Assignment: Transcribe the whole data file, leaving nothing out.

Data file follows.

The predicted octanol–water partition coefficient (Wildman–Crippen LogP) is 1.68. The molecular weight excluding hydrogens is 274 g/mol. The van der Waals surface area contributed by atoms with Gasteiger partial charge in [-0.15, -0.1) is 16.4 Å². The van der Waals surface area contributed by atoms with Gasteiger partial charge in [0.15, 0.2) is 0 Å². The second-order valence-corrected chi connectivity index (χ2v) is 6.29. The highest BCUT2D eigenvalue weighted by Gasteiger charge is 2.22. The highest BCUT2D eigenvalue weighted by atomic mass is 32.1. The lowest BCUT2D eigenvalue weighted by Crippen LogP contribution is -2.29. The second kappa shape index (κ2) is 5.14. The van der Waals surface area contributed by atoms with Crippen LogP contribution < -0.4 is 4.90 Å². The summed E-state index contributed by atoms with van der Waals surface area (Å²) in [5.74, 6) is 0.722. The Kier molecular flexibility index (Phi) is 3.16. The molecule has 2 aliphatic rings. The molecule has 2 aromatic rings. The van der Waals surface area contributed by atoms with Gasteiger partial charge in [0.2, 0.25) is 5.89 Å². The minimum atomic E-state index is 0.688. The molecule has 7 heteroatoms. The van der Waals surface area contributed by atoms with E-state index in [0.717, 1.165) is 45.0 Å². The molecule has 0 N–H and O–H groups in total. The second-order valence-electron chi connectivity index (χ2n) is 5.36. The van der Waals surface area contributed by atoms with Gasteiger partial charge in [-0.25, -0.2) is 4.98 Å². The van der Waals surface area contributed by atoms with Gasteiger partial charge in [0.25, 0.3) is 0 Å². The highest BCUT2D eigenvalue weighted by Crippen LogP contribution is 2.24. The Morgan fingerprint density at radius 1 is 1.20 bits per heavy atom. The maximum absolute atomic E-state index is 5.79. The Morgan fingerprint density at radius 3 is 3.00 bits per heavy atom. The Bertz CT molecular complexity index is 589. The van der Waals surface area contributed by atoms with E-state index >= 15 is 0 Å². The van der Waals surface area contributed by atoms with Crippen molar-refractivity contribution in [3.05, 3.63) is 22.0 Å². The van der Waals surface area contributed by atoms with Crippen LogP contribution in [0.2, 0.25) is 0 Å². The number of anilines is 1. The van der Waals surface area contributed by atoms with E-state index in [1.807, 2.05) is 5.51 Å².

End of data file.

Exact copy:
The predicted octanol–water partition coefficient (Wildman–Crippen LogP) is 1.68. The molecular weight excluding hydrogens is 274 g/mol. The van der Waals surface area contributed by atoms with Gasteiger partial charge in [-0.15, -0.1) is 16.4 Å². The van der Waals surface area contributed by atoms with Gasteiger partial charge in [0.15, 0.2) is 0 Å². The second-order valence-corrected chi connectivity index (χ2v) is 6.29. The highest BCUT2D eigenvalue weighted by Gasteiger charge is 2.22. The highest BCUT2D eigenvalue weighted by atomic mass is 32.1. The lowest BCUT2D eigenvalue weighted by Crippen LogP contribution is -2.29. The second kappa shape index (κ2) is 5.14. The van der Waals surface area contributed by atoms with Crippen LogP contribution < -0.4 is 4.90 Å². The summed E-state index contributed by atoms with van der Waals surface area (Å²) in [5.74, 6) is 0.722. The Kier molecular flexibility index (Phi) is 3.16. The molecule has 2 aliphatic rings. The molecule has 2 aromatic rings. The van der Waals surface area contributed by atoms with Gasteiger partial charge in [0.2, 0.25) is 5.89 Å². The minimum atomic E-state index is 0.688. The molecule has 7 heteroatoms. The van der Waals surface area contributed by atoms with E-state index in [0.717, 1.165) is 45.0 Å². The molecule has 0 N–H and O–H groups in total. The second-order valence-electron chi connectivity index (χ2n) is 5.36. The van der Waals surface area contributed by atoms with Gasteiger partial charge in [-0.25, -0.2) is 4.98 Å². The van der Waals surface area contributed by atoms with Gasteiger partial charge in [0.25, 0.3) is 0 Å². The highest BCUT2D eigenvalue weighted by Crippen LogP contribution is 2.24. The Morgan fingerprint density at radius 1 is 1.20 bits per heavy atom. The maximum absolute atomic E-state index is 5.79. The Morgan fingerprint density at radius 3 is 3.00 bits per heavy atom. The Bertz CT molecular complexity index is 589. The van der Waals surface area contributed by atoms with E-state index >= 15 is 0 Å². The van der Waals surface area contributed by atoms with Crippen molar-refractivity contribution in [3.05, 3.63) is 22.0 Å². The van der Waals surface area contributed by atoms with Crippen LogP contribution in [0.2, 0.25) is 0 Å². The number of anilines is 1. The van der Waals surface area contributed by atoms with E-state index in [1.807, 2.05) is 5.51 Å².